Michelle is a self-taught singer who has been performing in jazz and folk bands since she was 12 years old. She is a stylist and make-up artist at Rocco Altobelli in Rochester, and she is a singer in a duo with Cameron Smith of Push & Turn.
Top artist at the moment?
Favorite local band?
Push & Turn.
Favorite song this week?
‘What the Water Gave Me’ by Florence + the Machine.
Favorite local hangout?
What sparked your interest in music?
My mom and I used to hang out in this coffee house in Lake City, and I asked her if I could practice with the string jazz band that played there. It morphed into shadowing the band and hanging out with them. I was the youngest one in the band by about 20 years. We played coffee houses and farmers markets.
Who personally influenced you at the time?
Bill Carls. We were close, but he died of cancer when I was 15. It was so terrible. For a long time I never talked about this. I completely left the music scene for years. I just put it away and never told anyone about it because I just didn’t want to make it part of my life. But it goes so deep with me that I don’t think I have been truly happy until the music started for me again.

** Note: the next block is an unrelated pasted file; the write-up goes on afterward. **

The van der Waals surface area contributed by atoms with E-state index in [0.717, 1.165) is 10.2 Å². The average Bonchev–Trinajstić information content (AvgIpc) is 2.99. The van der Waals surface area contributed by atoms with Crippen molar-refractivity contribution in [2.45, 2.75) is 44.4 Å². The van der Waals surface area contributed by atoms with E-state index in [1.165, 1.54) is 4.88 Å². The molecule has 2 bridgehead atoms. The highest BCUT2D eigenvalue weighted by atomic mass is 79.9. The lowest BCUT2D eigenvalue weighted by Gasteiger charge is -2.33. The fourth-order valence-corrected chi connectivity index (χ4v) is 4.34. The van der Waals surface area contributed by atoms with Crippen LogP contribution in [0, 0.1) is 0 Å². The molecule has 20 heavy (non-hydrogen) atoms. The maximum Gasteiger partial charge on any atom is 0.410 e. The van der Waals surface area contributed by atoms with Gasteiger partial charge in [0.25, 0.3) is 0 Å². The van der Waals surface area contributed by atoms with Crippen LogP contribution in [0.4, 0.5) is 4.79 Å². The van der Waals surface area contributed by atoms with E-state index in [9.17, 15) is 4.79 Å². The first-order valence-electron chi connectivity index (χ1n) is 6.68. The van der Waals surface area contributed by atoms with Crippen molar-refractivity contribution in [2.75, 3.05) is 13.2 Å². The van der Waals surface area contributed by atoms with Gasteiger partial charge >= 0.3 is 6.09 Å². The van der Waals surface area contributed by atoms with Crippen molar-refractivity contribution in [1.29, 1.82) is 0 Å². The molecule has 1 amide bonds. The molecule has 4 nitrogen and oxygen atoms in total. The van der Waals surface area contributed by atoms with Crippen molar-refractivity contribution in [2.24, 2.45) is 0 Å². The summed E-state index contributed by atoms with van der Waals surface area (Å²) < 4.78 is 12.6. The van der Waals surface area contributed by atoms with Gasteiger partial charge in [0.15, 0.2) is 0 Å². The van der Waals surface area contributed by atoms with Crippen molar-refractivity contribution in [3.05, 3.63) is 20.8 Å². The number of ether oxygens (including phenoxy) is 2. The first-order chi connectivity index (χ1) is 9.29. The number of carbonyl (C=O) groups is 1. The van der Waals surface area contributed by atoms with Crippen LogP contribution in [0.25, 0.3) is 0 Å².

If you could run sound for one artist no longer among the living, who would it be?
Who helped you get back into the music scene?
I remember that Bill told me never to stop singing. He said music is what I needed to be doing. The CBB Jazz Combo was playing at Michael’s one night, and Nathan Davidson asked if I would sing a song. I sang ‘Summertime,’ a song I hadn’t sung since I was 13 years old. It just felt right. That was the night I started getting back into music.
Show rituals or superstitions?
I worry about forgetting lyrics, so sometimes I hand write them to help me memorize. I have sung ‘Summertime’ a billion times, but I still will write down the lyrics anyway. It’s just about that feeling of being prepared.
Best show you’ve ever seen?
I saw Nahko and Medicine for the People at a summer festival in Harmony Park. Nahko is the kind of music that you listen to and leave thinking that the world could be a better place. In person, his voice is very haunting, and the lyrics are about lessons, about turning hatred into love. It was very spiritual.